Deciphering the Difficulties of Making Steady Profits by Day Trading

Day Trading Is Tough for Novices Who Expect Easy Money

frustrated trader - why trading is so tough
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When you look at a price chart—whether it be for a stock, foreign currency pair, or futures—it seems like it should be pretty easy to make money. Often, when investors first get started, they focus their attention on the big moves and think, "If I had gotten in there, I could have made a fortune."

Adopting such a perspective can lead many people to think day trading is relatively easy and a quick way to riches. Day trading can provide significant income if you know what to work on. However, for many people, the required amount of learning and trading practice prevents them from gaining enough experience to become consistently profitable with their trades.

Day Trading Success Rate

Knowing the number of people who are successful versus unsuccessful at day trading will not help you understand why most people fail. It's a challenge to turn a profit through day trading, and although everyday trader believes he can make money, about 95 percent of the people who attempt day trading end up earning a net loss.

You can improve your odds of profitable trading by understanding the risks that can lead to losses, and getting past the assumption that day trading is easy.

Need for a "Robust" Method

A primary reason traders lose money is the absence of a solid trading plan and strategy. Simply looking at a chart in hindsight is not an effective way to create an effective, profitable plan. If you develop a robust strategy, it can be used in all market conditions and will inform you when to stay out because conditions are not favorable.

An effective strategy helps prepare you to take action before a profitable opportunity arises, not after. The goal of your strategy is to uncover patterns and trends that point to trading opportunities that could deliver positive returns. You'll need to do research to identify performance factors related to a stock or segment of stocks. Without such research, your results might largely be determined by chance.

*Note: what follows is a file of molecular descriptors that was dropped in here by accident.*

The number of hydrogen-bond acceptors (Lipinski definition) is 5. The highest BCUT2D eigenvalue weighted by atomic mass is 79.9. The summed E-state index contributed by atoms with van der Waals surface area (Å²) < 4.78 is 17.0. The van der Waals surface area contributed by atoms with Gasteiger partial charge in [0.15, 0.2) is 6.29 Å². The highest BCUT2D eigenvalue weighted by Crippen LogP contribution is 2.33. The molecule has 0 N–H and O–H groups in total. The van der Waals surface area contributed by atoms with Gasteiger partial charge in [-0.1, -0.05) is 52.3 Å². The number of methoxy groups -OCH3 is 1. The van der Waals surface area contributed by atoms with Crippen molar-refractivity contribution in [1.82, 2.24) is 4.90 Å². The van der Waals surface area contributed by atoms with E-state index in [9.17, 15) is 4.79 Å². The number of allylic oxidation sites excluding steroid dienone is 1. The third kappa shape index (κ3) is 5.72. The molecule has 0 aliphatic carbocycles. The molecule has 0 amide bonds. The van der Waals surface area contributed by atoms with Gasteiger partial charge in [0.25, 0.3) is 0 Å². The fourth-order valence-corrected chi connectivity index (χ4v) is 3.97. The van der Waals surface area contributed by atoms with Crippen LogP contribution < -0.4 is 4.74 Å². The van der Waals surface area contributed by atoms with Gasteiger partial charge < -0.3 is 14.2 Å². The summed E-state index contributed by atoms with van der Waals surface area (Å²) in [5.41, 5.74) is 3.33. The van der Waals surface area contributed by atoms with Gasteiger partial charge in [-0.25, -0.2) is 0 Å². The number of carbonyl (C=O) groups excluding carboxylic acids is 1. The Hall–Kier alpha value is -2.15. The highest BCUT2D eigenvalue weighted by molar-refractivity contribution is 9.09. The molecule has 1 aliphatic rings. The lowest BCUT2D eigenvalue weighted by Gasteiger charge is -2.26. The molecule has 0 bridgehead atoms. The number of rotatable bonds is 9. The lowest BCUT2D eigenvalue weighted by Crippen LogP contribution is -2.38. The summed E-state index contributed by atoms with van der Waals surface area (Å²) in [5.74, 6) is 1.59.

Taking Time to Practice

Many novice traders face the obstacle of not understanding that day trading takes a decent amount of time to learn. Many online trading education sites, books, courses, and other resources discuss some of the more prominent trading misconceptions that beginners may have.

Putting in a few hours of research without consistently committing time to day trading won't make someone a successful trader. You'll need to practice day trading while maintaining another job unless you have money set aside to cover your expenses for several months or more. It is highly unlikely for a day trader to produce any income from the practice when they get started. Most day traders don't see their efforts result in enough profits to pay themselves any type of income for at least six months to one year from their start date.

 

Whims of the Market

Numerous issues and situations contribute to making the market difficult to gauge and navigate. Taking the time to learn and understand what triggers shifts in trading activity can better prepare you to respond to those changes. 

  • Learn to control your financial risk in case you make a wrong conclusion about the direction of a trade, by putting a stop loss on your trade somewhere. This will give you an opportunity to react if the asset price suddenly drops. Think of it as setting a threshold to help mitigate the amount of money you may lose while pursuing trading opportunities. 
  • Understand that you cannot always get the exact price you want when trading, especially with market orders. Heavy trading activity might push a price away from your precise target before you can react. You can choose to skip what might still be a good trade or accept the less-than-ideal market price. Both options will reduce your theoretical profit on the trade. Even if you use limit orders, you may only get filled for part of your order on winning trades (the market runs away before filling the whole order), but you could end up with full positions on your losers (price is moving against you, so, unfortunately, you always get your full order). 
  • Understand that the market is entirely composed of other people trying to make money or fend off losses (hedgers). People who are very good at trading look to take advantage of the orders that are placed by inexperienced traders. Veteran traders look for prices they believe allow them to leverage some potential in the asset that others have overlooked and that will provide a good entry or exit point for them.

The Personality Factor

The individual desires and intentions of day traders can substantially influence the outcomes of their efforts. A bit of success can lead to greedy actions that stray from an established trading plan. This can include taking action too soon, holding on to a profitable gain for too long, or not cutting losses soon enough in a losing trade. These and other scenarios can mean losing out on the profits that might have been claimed.

Fear can likewise cause a day trader to hold back too much when an opportunity is in the making. They might also sell in a panic in response to breaking news, without taking into account all of the other factors at play. Forming a solid trading strategy has the huge benefit of keeping you focused on your results without being swayed by emotions.